• If a Propagate command uses an SPK propagator, then you can only propagate one spacecraft using that propagator. You can however, mix SPK propagators and numeric propagators in a single propagate command.

  • SPK-configured Propagators will not propagate the STM or compute the orbit Jacobian (A matrix).

In the example below, we assume a Spacecraft named aSpacecraft and a Propagator named spkProp have been configured a-priori. An example command to propagate aSpacecraft to Earth Periapsis using spkProp is shown below.

Propagate spkProp(aSpacecraft) {aSpacecraft.Earth.Periapsis}

Below is a script snippet that demonstrates how to propagate backwards using an SPK propagator.

Propagate BackProp spkProp(aSpacecraft) {aSpacecraft.ElapsedDays = -1.5}

Behavior Near Ephemeris Boundaries

In general, ephemeris interpolation is less accurate near the boundaries of ephemeris files and we recommend providing ephemeris for significant periods beyond the initial and final epochs of your application for this and other reasons. When propagating near the beginning or end of ephemeris files, the use of the double precision arithmetic may affect results. For example, if an ephemeris file has has an initial epoch TDBModJulian = 21545.00037249916, and you specify the StartEpoch in UTC Gregorian, round off error in time conversions and/or truncation of time using the Gregorian format (only accurate to millisecond) may cause the requested epoch to fall slightly outside of the range provided on the ephemeris file. The best solution is to provide extra ephemeris data to avoid time issues at the boundaries and the more subtle issue of poor interpolation.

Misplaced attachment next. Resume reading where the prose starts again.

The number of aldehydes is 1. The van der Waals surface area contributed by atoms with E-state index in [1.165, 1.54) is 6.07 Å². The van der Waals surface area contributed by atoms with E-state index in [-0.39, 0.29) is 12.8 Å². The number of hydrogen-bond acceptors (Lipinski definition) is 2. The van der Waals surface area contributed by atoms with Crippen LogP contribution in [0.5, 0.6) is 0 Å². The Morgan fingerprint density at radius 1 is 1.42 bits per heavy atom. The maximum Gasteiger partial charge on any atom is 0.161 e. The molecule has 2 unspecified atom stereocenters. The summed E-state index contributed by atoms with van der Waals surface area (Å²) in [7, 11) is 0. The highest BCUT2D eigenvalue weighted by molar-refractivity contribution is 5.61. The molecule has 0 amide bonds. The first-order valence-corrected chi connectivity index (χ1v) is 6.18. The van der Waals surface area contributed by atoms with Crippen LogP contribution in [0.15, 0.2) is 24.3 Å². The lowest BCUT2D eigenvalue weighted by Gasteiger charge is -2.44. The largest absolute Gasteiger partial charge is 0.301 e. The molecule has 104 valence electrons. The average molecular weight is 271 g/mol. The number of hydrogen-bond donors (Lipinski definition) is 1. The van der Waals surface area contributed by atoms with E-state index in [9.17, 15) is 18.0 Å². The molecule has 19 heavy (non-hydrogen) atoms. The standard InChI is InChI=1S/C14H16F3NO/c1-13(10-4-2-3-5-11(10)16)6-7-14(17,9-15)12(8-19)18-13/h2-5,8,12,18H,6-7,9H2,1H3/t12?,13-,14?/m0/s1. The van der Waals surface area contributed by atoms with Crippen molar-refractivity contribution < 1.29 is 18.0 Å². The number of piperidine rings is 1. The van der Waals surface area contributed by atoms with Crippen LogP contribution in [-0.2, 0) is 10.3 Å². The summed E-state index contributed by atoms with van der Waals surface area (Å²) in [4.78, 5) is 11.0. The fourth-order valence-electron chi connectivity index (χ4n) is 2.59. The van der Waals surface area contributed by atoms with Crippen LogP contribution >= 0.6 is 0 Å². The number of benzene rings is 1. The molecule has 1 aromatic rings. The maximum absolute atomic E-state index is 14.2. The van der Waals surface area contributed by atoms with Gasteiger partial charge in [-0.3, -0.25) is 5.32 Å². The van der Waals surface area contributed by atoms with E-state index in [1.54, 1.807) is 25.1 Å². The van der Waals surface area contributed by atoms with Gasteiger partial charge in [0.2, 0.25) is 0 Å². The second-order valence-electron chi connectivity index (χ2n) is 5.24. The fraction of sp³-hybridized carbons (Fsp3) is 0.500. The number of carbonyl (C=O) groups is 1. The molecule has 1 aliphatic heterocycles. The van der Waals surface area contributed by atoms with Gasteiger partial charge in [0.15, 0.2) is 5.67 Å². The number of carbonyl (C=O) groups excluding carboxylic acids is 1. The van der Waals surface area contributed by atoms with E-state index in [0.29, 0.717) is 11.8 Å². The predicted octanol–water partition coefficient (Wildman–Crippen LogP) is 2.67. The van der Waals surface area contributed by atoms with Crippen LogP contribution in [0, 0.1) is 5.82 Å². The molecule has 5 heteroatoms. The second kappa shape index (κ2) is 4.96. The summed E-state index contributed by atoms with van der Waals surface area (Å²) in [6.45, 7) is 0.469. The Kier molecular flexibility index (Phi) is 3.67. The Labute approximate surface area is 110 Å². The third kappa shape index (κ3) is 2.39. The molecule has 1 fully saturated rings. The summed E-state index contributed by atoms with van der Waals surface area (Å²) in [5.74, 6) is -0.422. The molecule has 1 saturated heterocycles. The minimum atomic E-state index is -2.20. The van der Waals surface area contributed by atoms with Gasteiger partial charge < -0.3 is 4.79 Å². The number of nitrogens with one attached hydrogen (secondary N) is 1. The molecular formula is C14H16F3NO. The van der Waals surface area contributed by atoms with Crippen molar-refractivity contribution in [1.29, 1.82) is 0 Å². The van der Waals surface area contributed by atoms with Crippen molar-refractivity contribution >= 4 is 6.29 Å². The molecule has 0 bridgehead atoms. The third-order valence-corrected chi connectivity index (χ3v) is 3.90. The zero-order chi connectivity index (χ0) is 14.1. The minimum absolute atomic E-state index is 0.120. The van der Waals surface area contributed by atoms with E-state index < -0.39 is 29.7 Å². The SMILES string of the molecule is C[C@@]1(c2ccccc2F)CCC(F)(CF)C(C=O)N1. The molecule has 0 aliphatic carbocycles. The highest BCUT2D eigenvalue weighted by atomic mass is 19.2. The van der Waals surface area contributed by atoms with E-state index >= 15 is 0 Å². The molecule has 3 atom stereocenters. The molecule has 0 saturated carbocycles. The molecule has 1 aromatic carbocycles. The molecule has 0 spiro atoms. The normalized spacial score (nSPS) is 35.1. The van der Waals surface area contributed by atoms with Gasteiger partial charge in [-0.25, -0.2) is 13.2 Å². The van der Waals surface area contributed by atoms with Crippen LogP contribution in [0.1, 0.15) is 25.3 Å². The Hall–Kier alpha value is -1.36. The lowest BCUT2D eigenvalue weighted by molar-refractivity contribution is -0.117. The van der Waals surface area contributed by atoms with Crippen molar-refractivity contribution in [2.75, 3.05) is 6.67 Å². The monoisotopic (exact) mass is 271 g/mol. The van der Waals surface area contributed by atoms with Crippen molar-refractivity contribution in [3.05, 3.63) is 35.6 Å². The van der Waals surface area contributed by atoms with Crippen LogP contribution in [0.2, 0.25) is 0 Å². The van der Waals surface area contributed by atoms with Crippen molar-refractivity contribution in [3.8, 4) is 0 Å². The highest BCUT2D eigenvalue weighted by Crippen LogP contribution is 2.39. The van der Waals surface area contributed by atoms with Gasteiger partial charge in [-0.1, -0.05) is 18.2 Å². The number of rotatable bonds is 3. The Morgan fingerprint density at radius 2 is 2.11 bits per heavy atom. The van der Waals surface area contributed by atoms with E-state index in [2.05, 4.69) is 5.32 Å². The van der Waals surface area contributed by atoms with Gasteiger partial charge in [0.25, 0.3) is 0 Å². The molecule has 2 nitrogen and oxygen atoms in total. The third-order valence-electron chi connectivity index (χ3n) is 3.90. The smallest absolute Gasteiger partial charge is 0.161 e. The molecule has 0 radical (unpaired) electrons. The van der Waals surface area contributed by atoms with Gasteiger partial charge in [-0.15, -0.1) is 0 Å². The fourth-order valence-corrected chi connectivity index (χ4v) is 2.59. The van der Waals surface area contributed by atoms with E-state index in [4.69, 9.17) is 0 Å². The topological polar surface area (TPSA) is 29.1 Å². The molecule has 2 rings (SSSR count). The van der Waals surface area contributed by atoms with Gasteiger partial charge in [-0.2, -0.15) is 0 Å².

Warning

To locate requested stopping conditions, GMAT needs to bracket the root of the stopping condition function. Then, GMAT uses standard root finding techniques to locate the stopping condition to the requested accuracy. If the requested stopping condition lies at or near the beginning or end of the ephemeris data, then bracketing the stopping condition may not be possible without stepping off the ephemeris file which throw an error and execution will stop. In this case, you must provide more ephemeris data to locate the desired stopping condition.

Examples

Propagate a GEO spacecraft using an SPK-configured Propagator. Define the StartEpoch from the spacecraft. Note: the SPK kernel GEOSat.bsp is distributed with GMAT.

Create Spacecraft aSpacecraft;
aSpacecraft.Epoch.UTCGregorian = '02 Jun 2004 12:00:00.000'
aSpacecraft.NAIFId = -123456789
aSpacecraft.OrbitSpiceKernelName = {'..\data\vehicle\ephem\spk\GEOSat.bsp'}

Create Propagator spkProp
spkProp.Type = SPK
spkProp.StepSize = 300
spkProp.CentralBody = Earth
spkProp.StartEpoch = FromSpacecraft

Create OrbitView EarthView
EarthView.Add = {aSpacecraft, Earth, Luna}
EarthView.ViewPointVector = [ 30000 -20000 10000 ]
EarthView.ViewScaleFactor = 2.5

BeginMissionSequence
Propagate spkProp(aSpacecraft) {aSpacecraft.TA = 90}
Propagate spkProp(aSpacecraft) {aSpacecraft.ElapsedDays = 2.4}

Simulate a lunar transfer using an SPK-configured Propagator. Define StartEpoch on the Propagator. Note: the SPK kernel MoonTransfer.bsp is distributed with GMAT.

Create Spacecraft aSpacecraft
aSpacecraft.NAIFId = -123456789
aSpacecraft.OrbitSpiceKernelName = {...
                          '..\data\vehicle\ephem\spk\MoonTransfer.bsp'}

Create Propagator spkProp
spkProp.Type = SPK
spkProp.StepSize = 300
spkProp.CentralBody = Earth
spkProp.EpochFormat = 'UTCGregorian'
spkProp.StartEpoch = '22 Jul 2014 11:29:10.811'

Create OrbitView EarthView
EarthView.Add = {aSpacecraft, Earth, Luna}
EarthView.ViewPointVector = [ 30000 -20000 10000 ]
EarthView.ViewScaleFactor = 30

BeginMissionSequence
Propagate spkProp(aSpacecraft) {aSpacecraft.ElapsedDays = 12}

ReportFile

ReportFile — Report data to a text file

Description

The ReportFile resource allows you to write data to a text file that can be viewed after a mission run has been completed. GMAT allows you to report user-defined Variables, Arrays, Strings and Object Parameters. GMAT gives you control over setting formatting properties of the output report file that is generated at the end of a mission run. You can create ReportFile resource in either the GUI or script interface. GMAT also provides the option of when to write and stop writing data to a text file through the Toggle On/Off command. See the Remarks section below for detailed discussion of the interaction between ReportFile resource and Toggle command.